IJAN Opposes SCR 35
On April 29th, the California Senate will vote on SCR 35, dubbed the "Anti-Semitism" bill. This bill would "condemn any act of anti-Semitism augmenting education programs at all publicly funded schools in the State of California." On it's surface, this bill may seem inocuous. However, it is a part of a concerted effort of Zionist backlash organizations to equate anti-Semitism with criticism of Israel in order to represes political speech on college campuses.
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The International Jewish Anti-Zionist network condemns SCR 35, and rejects the notion that the bill comes out of any genuine commitment to the struggle against racism. Although the language of the bill, taken at face value, makes it seem as though it is taking a stand against antisemitism and racism, the truth of the matter is that SCR 35 is a Trojan Horse for Zionism, an underhanded attempt to advance racism and colonialism shrouded in the language of social justice. SCR 35 misrepresents and exceptionalizes antisemitism, while eliding the actual conditions of racism with which we are confronted, thereby opening up the door for further silencing of criticisms of Israel on campuses and increased targeting of Arab and Muslim students.
As Jews and people struggling for a world free from all forms of oppression, we reject the exceptionalizing of antisemitism. One of the central tenants of Zionism is the belief that antisemitism is so pervasive and threatening that the only way for Jews to be safe is to isolate themselves in a militarized state – Israel – even if that requires the dispossession and subjugation of the indigenous inhabitants of that land, the Palestinian people. Zionism situates anti-Jewish racism outside of history, treats it as timeless and immemorial, and sets it apart from all other forms of racism, thereby denying the natural alliances with other communities struggling against racism. Singling out antisemitism – as this bill does –and treating it as more significant and important than all other forms of racism, comes out of this longstanding legacy of Zionist exceptionalism and isolationism.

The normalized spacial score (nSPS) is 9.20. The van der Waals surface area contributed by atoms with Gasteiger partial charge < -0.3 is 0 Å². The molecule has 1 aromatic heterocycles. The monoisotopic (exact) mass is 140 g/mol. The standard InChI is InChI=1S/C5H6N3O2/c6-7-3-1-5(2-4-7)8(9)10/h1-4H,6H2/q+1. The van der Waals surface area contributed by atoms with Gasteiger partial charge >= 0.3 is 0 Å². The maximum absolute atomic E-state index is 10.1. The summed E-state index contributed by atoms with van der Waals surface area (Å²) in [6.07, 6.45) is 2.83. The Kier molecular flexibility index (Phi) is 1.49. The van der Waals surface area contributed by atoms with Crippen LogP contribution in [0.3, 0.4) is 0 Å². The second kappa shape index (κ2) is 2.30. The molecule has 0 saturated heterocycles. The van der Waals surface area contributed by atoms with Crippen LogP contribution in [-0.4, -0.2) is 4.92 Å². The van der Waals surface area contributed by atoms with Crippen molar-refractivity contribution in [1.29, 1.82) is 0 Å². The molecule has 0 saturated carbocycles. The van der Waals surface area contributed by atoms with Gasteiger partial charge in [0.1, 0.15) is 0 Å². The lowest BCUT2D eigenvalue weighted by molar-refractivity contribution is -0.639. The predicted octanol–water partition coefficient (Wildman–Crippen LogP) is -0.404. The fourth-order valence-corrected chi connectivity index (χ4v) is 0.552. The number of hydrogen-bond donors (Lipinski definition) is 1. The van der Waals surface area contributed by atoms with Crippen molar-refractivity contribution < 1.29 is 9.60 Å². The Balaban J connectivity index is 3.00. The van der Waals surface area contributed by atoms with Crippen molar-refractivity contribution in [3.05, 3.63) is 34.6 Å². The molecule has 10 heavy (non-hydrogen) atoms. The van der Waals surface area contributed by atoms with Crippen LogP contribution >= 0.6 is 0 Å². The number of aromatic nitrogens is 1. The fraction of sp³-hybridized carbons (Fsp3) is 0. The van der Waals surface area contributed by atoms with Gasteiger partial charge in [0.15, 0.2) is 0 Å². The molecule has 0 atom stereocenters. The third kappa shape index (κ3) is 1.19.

Furthermore, we find it incredibly suspicious that this bill is introduced at a time when Zionist organizations are making a concerted effort to equate criticism of Israel with antisemitism. This was the case when the Zionist Organization of America and Amcha tried to exploit Title VI of the Civil Rights Act to threaten the funding of universities and colleges if they did not prohibit specific criticisms of Israel on their campuses. This effort ultimately proved a failure when the Department of Education’s Office for Civil Rights’ investigation rejected the conflation of antisemitism and criticism of Israel, noting that “exposure to such robust and discordant expressions, even when personally offensive and hurtful, is a circumstance that a reasonable student in higher education may experience.”